More than 1,000 members of faculty have condemned a website that blacklists students and educators who criticize Israel.“We reject the McCarthyist tactics used by Canary Mission,” the scholars say in a statement initiated by students.“We urge our fellow admissions faculty, as well as university administrators, prospective employers and all others, to join us in … standing against such bullying and attempts to shut down civic engagement and freedom of speech,” the scholars add.The aim of the shadowy website, Canary Mission, is to punish students for their activism by harming their future academic and professional careers.Its anonymous administrators contact potential employers and graduate student admissions committees, claiming that the students are engaged in anti-Semitic bigotry and sympathy towards terrorism.The site is part of an increasing wave of tactics by right-wing groups on US campuses intending to silence criticism of Israel.
Jerusalem is divided between different people – leftists and rightists, secular and religious – these definitions erect walls and restrict our humanity. At the end of the day, when you talk to someone on the level and do it genuinely you realize that we all have a lot in common, even when we disagree with each other, which is fine. They look different and they think different, but we must respect each other, we are all the sons of one god.
I then shed all my prejudice and the preconceptions that I had, having grown up in Jerusalem during the Second Intifada, having seen blown-up buses and thought every Arab was a terrorist. Many times in my life I incited and acted against Arabs.
And today, three years on, I’m coming full circle. I’m going to meet with Mohammed Ghadir, shake his hand talk to him. I’m the happiest man alive.
I’ve recently started speaking against racism and for love and tolerance. Many eyebrows were raised. I was harassed along the way, and many are still annoyed with me.
But when I see kids that thanks to me choose love over hate, I couldn’t be happier. I have made lovely Arab, religious, secular, ultra-Orthodox friends, really of all kinds. I’m trying to shed my prejudices and be sensitive, empathetic, loving and accepting. I’ve shed all the fears that I had. I’ve won.”Later, after he met with Ghadir, he wrote another post describing the meeting as “one of the most emotional moments of my life.”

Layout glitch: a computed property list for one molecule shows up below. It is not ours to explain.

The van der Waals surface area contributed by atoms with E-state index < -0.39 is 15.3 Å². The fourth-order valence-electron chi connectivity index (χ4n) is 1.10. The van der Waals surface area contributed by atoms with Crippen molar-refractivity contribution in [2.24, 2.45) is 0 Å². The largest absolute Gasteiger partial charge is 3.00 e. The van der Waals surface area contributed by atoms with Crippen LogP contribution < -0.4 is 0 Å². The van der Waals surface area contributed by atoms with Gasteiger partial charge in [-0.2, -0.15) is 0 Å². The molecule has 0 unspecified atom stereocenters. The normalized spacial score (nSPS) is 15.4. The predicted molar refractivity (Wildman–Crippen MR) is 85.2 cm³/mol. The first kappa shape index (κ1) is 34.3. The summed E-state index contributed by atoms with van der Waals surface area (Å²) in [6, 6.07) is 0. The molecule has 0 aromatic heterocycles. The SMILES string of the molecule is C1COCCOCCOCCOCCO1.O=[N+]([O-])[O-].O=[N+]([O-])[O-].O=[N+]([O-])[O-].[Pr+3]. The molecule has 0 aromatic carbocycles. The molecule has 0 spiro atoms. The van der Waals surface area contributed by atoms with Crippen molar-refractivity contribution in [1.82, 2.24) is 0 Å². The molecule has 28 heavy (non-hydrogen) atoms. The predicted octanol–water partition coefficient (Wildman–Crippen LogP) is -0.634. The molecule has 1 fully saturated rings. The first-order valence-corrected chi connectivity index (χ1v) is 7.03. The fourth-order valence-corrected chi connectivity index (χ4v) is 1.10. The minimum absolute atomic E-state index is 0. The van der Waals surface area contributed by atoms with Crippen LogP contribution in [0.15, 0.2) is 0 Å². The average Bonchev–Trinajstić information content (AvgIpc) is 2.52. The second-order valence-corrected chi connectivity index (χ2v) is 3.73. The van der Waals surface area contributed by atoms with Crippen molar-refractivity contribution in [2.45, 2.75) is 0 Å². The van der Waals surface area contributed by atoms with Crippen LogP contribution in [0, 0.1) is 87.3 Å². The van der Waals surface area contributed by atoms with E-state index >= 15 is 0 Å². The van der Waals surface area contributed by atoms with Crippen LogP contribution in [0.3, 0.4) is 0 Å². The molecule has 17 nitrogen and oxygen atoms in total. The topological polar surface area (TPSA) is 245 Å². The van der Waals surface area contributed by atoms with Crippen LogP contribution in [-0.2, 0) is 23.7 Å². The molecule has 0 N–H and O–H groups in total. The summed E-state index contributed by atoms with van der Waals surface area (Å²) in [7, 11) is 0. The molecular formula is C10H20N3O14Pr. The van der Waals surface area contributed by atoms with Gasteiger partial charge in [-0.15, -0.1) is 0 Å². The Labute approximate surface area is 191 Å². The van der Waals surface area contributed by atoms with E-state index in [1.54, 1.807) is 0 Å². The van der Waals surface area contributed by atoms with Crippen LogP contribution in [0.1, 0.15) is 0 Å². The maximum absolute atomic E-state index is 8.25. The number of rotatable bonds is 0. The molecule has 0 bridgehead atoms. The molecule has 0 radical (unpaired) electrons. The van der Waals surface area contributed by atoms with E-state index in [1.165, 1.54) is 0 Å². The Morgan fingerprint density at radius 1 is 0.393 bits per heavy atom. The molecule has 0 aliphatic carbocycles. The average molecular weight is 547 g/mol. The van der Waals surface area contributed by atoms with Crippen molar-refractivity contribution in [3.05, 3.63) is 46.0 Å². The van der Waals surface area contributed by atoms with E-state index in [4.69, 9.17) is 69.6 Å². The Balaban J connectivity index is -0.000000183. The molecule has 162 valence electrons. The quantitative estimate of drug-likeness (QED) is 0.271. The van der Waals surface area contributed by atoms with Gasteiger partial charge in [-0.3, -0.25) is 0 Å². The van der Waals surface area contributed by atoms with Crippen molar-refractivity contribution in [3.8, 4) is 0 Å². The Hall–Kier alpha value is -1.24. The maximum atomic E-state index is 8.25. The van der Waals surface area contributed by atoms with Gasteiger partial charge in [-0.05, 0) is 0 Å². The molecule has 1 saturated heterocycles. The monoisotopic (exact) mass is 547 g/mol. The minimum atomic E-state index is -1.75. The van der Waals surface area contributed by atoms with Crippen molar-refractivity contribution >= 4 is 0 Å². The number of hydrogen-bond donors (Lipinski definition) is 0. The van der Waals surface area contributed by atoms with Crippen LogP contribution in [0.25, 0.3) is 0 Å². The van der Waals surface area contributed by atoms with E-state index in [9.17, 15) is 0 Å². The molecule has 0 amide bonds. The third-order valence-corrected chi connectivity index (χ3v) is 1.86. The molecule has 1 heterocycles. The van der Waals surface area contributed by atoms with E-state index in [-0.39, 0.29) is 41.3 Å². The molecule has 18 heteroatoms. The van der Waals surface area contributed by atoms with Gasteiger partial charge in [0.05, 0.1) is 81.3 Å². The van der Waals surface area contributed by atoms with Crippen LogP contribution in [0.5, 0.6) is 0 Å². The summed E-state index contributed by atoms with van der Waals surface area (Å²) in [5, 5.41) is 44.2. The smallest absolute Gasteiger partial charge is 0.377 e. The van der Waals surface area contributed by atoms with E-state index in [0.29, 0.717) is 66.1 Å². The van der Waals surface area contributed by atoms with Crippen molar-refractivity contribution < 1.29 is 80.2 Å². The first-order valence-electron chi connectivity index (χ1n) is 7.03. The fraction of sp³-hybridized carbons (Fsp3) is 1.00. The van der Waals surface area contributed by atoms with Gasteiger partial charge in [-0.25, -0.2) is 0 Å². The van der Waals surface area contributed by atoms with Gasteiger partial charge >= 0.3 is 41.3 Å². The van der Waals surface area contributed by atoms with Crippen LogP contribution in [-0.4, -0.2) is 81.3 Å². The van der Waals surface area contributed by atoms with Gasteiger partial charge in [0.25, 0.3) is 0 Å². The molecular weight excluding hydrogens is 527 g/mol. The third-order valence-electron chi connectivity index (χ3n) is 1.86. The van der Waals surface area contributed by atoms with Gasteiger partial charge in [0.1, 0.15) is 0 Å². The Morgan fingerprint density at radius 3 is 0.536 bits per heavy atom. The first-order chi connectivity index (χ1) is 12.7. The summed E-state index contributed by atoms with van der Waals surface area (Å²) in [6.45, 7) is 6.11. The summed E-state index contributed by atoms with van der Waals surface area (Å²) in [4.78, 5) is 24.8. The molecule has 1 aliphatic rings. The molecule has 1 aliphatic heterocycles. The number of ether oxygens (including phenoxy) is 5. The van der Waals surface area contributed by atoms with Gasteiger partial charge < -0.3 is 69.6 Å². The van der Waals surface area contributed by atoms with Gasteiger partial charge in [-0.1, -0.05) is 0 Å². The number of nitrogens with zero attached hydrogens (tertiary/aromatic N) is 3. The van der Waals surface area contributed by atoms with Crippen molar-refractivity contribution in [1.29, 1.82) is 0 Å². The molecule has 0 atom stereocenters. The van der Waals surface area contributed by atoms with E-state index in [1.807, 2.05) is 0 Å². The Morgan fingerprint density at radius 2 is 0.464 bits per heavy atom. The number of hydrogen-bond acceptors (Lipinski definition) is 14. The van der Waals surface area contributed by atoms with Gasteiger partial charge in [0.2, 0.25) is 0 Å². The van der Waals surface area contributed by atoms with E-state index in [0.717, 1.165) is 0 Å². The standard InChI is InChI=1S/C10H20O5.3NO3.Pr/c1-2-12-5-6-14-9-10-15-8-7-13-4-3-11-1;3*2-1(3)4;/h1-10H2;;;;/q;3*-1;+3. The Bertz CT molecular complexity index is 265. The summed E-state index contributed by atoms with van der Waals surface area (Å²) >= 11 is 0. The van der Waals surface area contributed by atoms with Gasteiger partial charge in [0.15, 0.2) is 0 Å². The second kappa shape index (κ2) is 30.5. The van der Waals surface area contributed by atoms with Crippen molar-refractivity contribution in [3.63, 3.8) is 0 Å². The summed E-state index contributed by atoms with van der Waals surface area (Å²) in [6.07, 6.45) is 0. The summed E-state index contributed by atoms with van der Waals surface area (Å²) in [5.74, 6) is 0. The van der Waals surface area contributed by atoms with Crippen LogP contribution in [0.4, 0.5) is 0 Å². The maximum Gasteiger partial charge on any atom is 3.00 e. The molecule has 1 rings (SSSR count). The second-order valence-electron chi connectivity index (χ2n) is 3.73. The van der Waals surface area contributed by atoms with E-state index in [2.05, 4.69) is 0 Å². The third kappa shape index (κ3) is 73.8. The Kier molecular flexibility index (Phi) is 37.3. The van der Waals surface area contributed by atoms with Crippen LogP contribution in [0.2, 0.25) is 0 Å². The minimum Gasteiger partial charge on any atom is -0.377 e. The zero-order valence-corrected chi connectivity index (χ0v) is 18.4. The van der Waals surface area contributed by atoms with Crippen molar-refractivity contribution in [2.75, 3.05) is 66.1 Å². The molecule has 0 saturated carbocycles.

Looking back, Mr. Trump’s response to the lawsuit can be seen as presaging his handling of subsequent challenges, in business and in politics. Rather than quietly trying to settle — as another New York developer had done a couple of years earlier — he turned the lawsuit into a protracted battle, complete with angry denials, character assassination, charges that the government was trying to force him to rent to “welfare recipients” and a $100 million countersuit accusing the Justice Department of defamation.When it was over, Mr. Trump declared victory, emphasizing that the consent decree he ultimately signed did not include an admission of guilt.But an investigation by The New York Times — drawing on decades-old files from the New York City Commission on Human Rights, internal Justice Department records, court documents and interviews with tenants, civil rights activists and prosecutors — uncovered a long history of racial bias at his family’s properties, in New York and beyond.That history has taken on fresh relevance with Mr. Trump arguing that black voters should support him over Hillary Clinton, whom he has called a bigot.While there is no evidence that Mr. Trump personally set the rental policies at his father’s properties, he was on hand while they were in place, working out of a cubicle in Trump Management’s Brooklyn offices as early as the summer of 1968.Then and now, Mr. Trump has steadfastly denied any awareness of any discrimination at Trump properties. While Mr. Trump declined to be interviewed for this article, his general counsel, Alan Garten, said in a statement that there was “no merit to the allegations.” And there has been no suggestion of racial bias toward prospective residents in the luxury housing that Mr. Trump focused on as his career took off in Manhattan in the 1980s.In the past, Mr. Trump has treated the case as a footnote in the narrative of his career. In his memoir “The Art of the Deal,” he dispensed with it in five paragraphs. And while stumping in Ohio, he even singled out his work at one of his father’s properties in Cincinnati, omitting that, at the time, the development was the subject of a separate discrimination lawsuit — one that included claims of racial slurs uttered by a manager whom Mr. Trump had personally praised.